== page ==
Geophysical applications
of scattered data approximation (cooperation with Mitch Rauth from
Schlumberger/GeoQuest)
In geophysical applications one has large data sets, i.e.
10,000 to 1 million data points, with a very irregular sampling geometries.
For visualization or further data processing one needs data on a regular
grid. Thus the problem is to interpolate or approximate the measurements
onto the grid in an efficient way. This can be done by fast and robust
algorithms and taking additional information concerning the statistical
properties or the underlying physical process into account.
To get an overview of the concept, consider the following
examples:
You may wish to see the big pictures, showing much more
details by clicking on the thumbnails.

Gravity measurements in the Neusiedlersee area

This is a typical example of a geophysical
sampling set. The data are gravity measurements from the Neusiedlersee
region in the eastern part of Austria. The socalled Bouguer anomaly measurements
were made during a cold winter when the lake was completely frozen, allowing
the researchers to gather data on the otherwise unaccessible interior of
the lake. These samples cause the linetype features in the sampling set.
The number of samples is 989. 

Here you see a contour plot of the reconstruction
of the Bouguer anomaly with a two dimensional version of the ACTmethod,
developed at NUHAG. The original algorithm has been adapted to the geophysical
setup. It involves a weight function which resembles the shape of the gravitational
potential in the frequency domain. The incooperation of the knowledge of
the underlying physical process leads to a stable version of the algorithm
especially suited for the smooth approximation of data from potential functions. 

In order to obtain a better overview of the
approximation an overlay of the sampling set and the contour map is shown
here. The strong negative anomalies on the southern and eastern boundary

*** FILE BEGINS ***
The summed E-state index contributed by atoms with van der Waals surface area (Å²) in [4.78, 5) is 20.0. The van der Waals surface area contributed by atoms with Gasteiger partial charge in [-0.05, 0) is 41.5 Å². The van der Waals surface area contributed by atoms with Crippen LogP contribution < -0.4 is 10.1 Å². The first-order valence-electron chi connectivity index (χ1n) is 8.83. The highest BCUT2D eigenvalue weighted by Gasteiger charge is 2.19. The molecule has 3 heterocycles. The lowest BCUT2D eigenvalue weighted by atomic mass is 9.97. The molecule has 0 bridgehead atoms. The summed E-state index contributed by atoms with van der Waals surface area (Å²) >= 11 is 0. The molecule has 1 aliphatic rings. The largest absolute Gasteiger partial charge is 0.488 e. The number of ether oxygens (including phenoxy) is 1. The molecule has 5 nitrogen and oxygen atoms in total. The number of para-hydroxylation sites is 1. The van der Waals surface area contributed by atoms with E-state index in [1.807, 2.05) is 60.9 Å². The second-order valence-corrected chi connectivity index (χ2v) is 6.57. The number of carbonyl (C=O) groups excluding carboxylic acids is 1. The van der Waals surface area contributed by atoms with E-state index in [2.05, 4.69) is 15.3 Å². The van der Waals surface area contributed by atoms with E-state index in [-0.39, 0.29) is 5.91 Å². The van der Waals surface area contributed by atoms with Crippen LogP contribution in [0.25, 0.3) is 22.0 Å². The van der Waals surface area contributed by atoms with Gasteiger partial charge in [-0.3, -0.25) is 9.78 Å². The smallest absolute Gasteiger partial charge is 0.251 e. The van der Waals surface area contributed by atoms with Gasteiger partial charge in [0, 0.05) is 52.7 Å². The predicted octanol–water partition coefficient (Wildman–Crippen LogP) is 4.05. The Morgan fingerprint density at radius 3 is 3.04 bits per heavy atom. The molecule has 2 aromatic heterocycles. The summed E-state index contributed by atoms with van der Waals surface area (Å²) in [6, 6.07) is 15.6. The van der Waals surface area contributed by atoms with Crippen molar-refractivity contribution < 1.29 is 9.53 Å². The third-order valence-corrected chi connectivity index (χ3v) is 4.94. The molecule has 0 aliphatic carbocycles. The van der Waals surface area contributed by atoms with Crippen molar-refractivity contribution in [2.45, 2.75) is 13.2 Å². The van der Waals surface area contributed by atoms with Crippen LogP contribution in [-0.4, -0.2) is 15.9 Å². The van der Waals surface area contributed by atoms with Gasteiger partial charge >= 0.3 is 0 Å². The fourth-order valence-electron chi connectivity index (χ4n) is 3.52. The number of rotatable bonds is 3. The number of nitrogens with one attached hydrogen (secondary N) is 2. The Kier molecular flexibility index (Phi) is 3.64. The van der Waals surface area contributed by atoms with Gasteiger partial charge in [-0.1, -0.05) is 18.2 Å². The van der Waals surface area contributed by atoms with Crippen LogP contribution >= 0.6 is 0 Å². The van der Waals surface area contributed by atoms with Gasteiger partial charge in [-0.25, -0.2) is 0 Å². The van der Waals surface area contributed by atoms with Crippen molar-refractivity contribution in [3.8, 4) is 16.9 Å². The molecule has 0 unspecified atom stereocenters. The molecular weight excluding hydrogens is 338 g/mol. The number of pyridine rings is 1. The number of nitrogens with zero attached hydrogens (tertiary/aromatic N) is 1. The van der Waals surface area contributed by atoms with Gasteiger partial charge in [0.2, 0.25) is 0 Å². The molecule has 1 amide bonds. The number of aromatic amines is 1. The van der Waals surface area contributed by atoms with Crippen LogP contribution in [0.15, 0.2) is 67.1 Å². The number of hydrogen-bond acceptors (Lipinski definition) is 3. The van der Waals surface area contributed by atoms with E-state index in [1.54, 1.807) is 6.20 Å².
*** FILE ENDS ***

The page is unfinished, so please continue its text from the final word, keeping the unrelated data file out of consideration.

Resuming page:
of the region are very probably spurious features arising from the periodicity
of the solution computed with ACT. This is not really a drawback as the
most interesting parts of a survey are in practice always near the center
of the region under consideration. 
Airborne magnetics in the Bad Gleichenberg area

This is a typical example of a sampling set
arising in airborne geophysics. In Austria these airborne survey are carried
out with a helicopter that is equipped with a variety of measuring devices.
This results in socalled linetype sampling geometries, which are characterized
by a very high sampling density along the profiles and no data between
the lines of flight, therefor having a strong spatial anisotropy in the
data density. 

This is not only the most difficult sampling
geometry but also a very common one, as airborne surveys allow to gather
a huge amount of data in a very short time. In this example here we have
more than 30000 sampling points.
In this image here, you see the contour map of an anomaly
of the total intensity of the earth's magnetic field. The gridding has
been done with the ACT algorithm. 

Magnetic measurements are very sensitive to
noise. Especially human artifacts, such as cars, powerlines, etc. cause
small scale anomalies with a high magnitude. A good gridding algorithm
should therefor not try to fit the data exactly but rather the error envelope
of the measurements. You can see in this figure, which is an overlay of
a 3D view of the anomaly and the sampling set, that the approximation with
ACT undershoots the small features in the eastern part of the region, which
are indeed due to technical distortions.